Home—Brooklyn, NY. E-mail—[email protected].
Editor, translator, and journalist.
(Editor, with Sharon Hom) Challenging China: Struggle and Hope in an Era of Change, New Press (New York, NY), 2007.
In Challenging China: Struggle and Hope in an Era of Change, Stacy Mosher and her coeditor Sharon Hom collect a series of essays, poems, reports, personal stories, and other accounts of everyday living by Chinese literati that address the problems facing society in China today. The volume, wrote Sharon Hom on the Human Rights in China Web site, "provides windows into the lives of migrants, young women forced into prostitution, the impact of HIV/AIDS and health pandemics on poor villagers, the lingering effects of exile from one's homeland, the burdens of history, and the enforced amnesia for massive past abuses like the Cultural Revolution or the June 4th crackdown." "Challenging China," Hom concluded, "provides insights into the reality for the vast majority of China's people living behind the gleaming facades, now so carefully packaged for the Olympics."
This reality is particularly important because of the image that China struggles to present to the rest of the world at the end of the first decade of the twenty-first century. "In order to win the right to host the 2008 Olympics," commentator Hu Ping declared on the Human Rights in China Web site, "the Chinese government made promises to improve the human rights situation, but has thus far failed to honor these commitments." "The human rights situation in China has not improved; rather, it has worsened," Ping stated. "To stage what they consider a successful Olympics in 2008, the government has presented an image of China as a flourishing land of peace and prosperity, void of any protests or dissenting voices." These insights are important, Hom and her fellow commentators claim, not only because the Chinese include about twenty percent of the world's population, but also because of the role the Chinese will play—and are playing—in the global economy. The direction that China chooses to go in key international areas like human rights will have a significant impact on these issues in the future.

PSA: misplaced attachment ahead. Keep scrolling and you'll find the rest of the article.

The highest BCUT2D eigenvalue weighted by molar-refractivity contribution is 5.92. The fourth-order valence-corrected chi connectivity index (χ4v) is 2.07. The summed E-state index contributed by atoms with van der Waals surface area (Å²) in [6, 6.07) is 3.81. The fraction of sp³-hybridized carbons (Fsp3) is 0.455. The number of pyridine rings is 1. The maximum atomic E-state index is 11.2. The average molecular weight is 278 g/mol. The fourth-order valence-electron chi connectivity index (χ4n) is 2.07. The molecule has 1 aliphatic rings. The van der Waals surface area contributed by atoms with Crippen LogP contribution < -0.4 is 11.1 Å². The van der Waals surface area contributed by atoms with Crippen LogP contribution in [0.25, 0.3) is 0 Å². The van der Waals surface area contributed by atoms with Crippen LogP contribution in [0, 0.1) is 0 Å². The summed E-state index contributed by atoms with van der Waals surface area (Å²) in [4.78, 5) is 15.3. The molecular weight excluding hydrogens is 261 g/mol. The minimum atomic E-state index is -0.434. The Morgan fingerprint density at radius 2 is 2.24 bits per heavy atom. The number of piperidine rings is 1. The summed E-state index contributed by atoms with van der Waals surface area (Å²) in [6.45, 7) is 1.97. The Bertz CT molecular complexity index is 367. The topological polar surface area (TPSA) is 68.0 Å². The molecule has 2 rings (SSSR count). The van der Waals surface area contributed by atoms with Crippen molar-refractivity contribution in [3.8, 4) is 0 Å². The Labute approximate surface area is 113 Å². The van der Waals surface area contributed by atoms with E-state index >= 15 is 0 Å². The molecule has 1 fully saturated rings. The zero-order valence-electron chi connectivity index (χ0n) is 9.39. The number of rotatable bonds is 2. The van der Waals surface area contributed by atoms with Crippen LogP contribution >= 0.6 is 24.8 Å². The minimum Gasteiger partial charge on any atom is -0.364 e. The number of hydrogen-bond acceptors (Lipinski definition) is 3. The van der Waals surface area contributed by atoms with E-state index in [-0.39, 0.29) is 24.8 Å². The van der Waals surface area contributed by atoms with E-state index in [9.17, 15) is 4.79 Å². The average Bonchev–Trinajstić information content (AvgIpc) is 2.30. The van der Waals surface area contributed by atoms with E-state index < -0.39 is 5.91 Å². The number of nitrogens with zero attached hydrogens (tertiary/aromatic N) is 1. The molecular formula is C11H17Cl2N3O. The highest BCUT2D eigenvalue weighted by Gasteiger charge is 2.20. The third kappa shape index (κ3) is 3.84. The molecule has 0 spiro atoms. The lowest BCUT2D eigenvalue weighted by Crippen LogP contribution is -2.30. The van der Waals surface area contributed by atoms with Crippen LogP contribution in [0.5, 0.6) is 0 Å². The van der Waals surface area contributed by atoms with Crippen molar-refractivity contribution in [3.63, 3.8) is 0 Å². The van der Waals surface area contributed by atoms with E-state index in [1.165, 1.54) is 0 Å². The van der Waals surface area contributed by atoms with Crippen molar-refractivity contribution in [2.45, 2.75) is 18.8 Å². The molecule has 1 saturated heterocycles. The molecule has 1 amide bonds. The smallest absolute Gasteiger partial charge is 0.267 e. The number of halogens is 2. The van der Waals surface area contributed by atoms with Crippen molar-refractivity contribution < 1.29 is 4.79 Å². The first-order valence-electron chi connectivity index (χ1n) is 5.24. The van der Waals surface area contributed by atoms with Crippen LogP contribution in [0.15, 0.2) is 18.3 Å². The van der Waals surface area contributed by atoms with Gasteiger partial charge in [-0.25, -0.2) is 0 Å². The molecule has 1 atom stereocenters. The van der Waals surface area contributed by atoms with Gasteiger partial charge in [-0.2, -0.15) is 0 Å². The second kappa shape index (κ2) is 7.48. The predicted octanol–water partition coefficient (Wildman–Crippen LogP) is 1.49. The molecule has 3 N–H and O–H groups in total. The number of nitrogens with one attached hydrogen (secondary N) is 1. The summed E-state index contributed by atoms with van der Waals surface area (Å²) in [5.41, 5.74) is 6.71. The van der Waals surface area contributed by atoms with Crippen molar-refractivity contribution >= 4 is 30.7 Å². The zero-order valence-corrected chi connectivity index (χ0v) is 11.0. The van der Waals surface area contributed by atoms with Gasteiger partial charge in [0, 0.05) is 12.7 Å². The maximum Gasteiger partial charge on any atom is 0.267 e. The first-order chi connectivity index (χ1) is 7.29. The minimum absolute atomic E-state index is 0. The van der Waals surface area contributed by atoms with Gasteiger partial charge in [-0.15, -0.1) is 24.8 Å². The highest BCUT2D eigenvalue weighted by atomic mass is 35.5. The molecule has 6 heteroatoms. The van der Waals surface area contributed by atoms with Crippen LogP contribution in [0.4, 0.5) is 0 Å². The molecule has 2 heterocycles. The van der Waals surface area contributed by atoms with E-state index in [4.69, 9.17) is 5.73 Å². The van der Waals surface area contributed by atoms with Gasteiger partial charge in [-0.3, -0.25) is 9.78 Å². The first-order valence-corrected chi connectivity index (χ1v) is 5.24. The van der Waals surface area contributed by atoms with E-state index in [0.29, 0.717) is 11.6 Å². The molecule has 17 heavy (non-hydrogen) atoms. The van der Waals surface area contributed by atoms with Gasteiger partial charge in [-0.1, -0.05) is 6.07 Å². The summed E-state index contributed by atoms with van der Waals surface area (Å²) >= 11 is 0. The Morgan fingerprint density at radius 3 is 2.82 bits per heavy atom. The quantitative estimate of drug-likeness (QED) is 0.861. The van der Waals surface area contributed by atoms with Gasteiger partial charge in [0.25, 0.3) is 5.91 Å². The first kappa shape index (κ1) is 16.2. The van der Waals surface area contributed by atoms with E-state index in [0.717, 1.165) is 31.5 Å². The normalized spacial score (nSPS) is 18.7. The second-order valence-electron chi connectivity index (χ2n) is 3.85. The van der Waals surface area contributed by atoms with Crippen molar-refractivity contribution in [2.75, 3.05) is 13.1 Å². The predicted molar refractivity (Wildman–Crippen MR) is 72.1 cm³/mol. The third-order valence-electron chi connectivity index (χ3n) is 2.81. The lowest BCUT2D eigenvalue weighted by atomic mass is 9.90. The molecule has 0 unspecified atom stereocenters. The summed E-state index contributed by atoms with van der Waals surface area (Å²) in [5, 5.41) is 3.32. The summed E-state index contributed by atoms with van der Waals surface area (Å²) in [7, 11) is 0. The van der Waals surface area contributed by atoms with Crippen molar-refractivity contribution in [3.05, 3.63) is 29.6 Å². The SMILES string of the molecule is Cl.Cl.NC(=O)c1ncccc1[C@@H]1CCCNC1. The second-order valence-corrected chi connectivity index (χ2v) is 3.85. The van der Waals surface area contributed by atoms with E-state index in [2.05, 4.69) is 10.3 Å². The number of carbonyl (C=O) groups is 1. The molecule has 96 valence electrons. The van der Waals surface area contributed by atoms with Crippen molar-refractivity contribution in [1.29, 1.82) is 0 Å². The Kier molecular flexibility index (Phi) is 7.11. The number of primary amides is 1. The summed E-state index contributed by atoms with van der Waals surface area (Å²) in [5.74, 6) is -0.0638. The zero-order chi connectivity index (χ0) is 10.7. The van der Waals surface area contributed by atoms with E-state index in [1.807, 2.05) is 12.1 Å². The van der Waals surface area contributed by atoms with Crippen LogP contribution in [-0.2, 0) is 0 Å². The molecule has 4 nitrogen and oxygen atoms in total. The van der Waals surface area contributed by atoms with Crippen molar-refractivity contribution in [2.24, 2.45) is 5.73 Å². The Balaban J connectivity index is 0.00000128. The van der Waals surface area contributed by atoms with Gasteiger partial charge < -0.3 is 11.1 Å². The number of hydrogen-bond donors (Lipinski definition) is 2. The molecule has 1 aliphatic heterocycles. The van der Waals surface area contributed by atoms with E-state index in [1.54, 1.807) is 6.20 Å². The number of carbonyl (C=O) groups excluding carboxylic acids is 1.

The China that emerges from these pages is a country in social turmoil, at odds with the vision of an orderly society presented by the Communist rulers of the country. "Workers relate the dangers of working in mines with little protection," Vanessa Bush wrote in Booklist, "activists warn of growing unrest, and reporters chronicle government corruption." "These accounts starkly unmask deep-seated corruption and the iron-fisted tactics of China's ruling class," a Publishers Weekly contributor declared, "while revealing rising individual and collective resistance." The "unique struggles of the everyday Chinese person, both urban and rural," concluded a California Bookwatch reviewer, "is documented here as nowhere else."
BIOGRAPHICAL AND CRITICAL SOURCES:
Booklist, June 1, 2007, Vanessa Bush, review of Challenging China: Struggle and Hope in an Era of Change, p. 21.
California Bookwatch, October, 2007, "Challenging China."
Publishers Weekly, April 23, 2007, review of Challenging China, p. 44.
Human Rights in China,http://hrichina.org/ (May 8, 2008), Sharon Hom and Hu Ping discuss Challenging China.